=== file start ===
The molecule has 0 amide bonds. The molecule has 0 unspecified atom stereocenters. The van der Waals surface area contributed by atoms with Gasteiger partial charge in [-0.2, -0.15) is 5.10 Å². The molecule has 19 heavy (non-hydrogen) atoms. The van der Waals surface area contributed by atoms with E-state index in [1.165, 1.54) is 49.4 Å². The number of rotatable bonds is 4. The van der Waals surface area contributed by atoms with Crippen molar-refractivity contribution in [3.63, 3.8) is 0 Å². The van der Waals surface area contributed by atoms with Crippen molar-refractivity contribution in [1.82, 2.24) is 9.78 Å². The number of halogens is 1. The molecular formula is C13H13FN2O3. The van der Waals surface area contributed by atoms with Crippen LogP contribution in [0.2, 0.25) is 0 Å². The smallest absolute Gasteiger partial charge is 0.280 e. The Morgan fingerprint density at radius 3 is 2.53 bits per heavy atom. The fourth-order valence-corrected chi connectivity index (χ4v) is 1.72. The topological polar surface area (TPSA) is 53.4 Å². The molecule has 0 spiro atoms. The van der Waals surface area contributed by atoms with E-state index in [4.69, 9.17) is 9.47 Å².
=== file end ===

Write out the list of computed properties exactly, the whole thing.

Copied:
The molecule has 0 amide bonds. The molecule has 0 unspecified atom stereocenters. The van der Waals surface area contributed by atoms with Gasteiger partial charge in [-0.2, -0.15) is 5.10 Å². The molecule has 19 heavy (non-hydrogen) atoms. The van der Waals surface area contributed by atoms with E-state index in [1.165, 1.54) is 49.4 Å². The number of rotatable bonds is 4. The van der Waals surface area contributed by atoms with Crippen molar-refractivity contribution in [3.63, 3.8) is 0 Å². The van der Waals surface area contributed by atoms with Crippen molar-refractivity contribution in [1.82, 2.24) is 9.78 Å². The number of halogens is 1. The molecular formula is C13H13FN2O3. The van der Waals surface area contributed by atoms with Crippen LogP contribution in [0.2, 0.25) is 0 Å². The smallest absolute Gasteiger partial charge is 0.280 e. The Morgan fingerprint density at radius 3 is 2.53 bits per heavy atom. The fourth-order valence-corrected chi connectivity index (χ4v) is 1.72. The topological polar surface area (TPSA) is 53.4 Å². The molecule has 0 spiro atoms. The van der Waals surface area contributed by atoms with E-state index in [4.69, 9.17) is 9.47 Å².